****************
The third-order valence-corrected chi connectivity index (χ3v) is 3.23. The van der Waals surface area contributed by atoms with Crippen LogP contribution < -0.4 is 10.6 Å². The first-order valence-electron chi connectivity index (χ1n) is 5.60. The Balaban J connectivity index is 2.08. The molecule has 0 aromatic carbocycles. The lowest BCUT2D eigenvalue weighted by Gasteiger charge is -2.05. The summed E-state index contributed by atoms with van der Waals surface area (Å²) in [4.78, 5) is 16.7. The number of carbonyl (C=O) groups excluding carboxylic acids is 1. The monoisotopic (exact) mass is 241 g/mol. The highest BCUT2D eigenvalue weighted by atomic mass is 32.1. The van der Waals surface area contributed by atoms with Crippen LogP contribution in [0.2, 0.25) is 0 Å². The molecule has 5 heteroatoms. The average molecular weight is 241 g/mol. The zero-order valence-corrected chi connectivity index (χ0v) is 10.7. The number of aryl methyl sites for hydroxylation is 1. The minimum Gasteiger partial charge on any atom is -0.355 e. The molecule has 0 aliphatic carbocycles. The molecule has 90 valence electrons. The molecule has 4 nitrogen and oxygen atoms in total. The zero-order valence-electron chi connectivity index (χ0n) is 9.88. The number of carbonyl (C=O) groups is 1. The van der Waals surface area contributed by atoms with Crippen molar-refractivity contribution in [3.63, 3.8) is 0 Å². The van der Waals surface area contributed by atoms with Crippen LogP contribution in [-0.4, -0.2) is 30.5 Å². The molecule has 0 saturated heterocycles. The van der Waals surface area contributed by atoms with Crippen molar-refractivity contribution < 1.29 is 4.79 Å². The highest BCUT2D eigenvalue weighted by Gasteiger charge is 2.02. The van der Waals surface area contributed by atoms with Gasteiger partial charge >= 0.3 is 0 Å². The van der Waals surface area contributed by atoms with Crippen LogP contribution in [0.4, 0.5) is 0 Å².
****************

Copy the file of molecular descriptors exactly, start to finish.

The third-order valence-corrected chi connectivity index (χ3v) is 3.23. The van der Waals surface area contributed by atoms with Crippen LogP contribution < -0.4 is 10.6 Å². The first-order valence-electron chi connectivity index (χ1n) is 5.60. The Balaban J connectivity index is 2.08. The molecule has 0 aromatic carbocycles. The lowest BCUT2D eigenvalue weighted by Gasteiger charge is -2.05. The summed E-state index contributed by atoms with van der Waals surface area (Å²) in [4.78, 5) is 16.7. The number of carbonyl (C=O) groups excluding carboxylic acids is 1. The monoisotopic (exact) mass is 241 g/mol. The highest BCUT2D eigenvalue weighted by atomic mass is 32.1. The van der Waals surface area contributed by atoms with Crippen LogP contribution in [0.2, 0.25) is 0 Å². The molecule has 5 heteroatoms. The average molecular weight is 241 g/mol. The zero-order valence-corrected chi connectivity index (χ0v) is 10.7. The number of aryl methyl sites for hydroxylation is 1. The minimum Gasteiger partial charge on any atom is -0.355 e. The molecule has 0 aliphatic carbocycles. The molecule has 90 valence electrons. The molecule has 4 nitrogen and oxygen atoms in total. The zero-order valence-electron chi connectivity index (χ0n) is 9.88. The number of carbonyl (C=O) groups is 1. The van der Waals surface area contributed by atoms with Crippen molar-refractivity contribution in [3.63, 3.8) is 0 Å². The van der Waals surface area contributed by atoms with Crippen LogP contribution in [-0.4, -0.2) is 30.5 Å². The molecule has 0 saturated heterocycles. The van der Waals surface area contributed by atoms with Crippen molar-refractivity contribution < 1.29 is 4.79 Å². The highest BCUT2D eigenvalue weighted by Gasteiger charge is 2.02. The van der Waals surface area contributed by atoms with Gasteiger partial charge >= 0.3 is 0 Å². The van der Waals surface area contributed by atoms with Crippen LogP contribution in [0.4, 0.5) is 0 Å².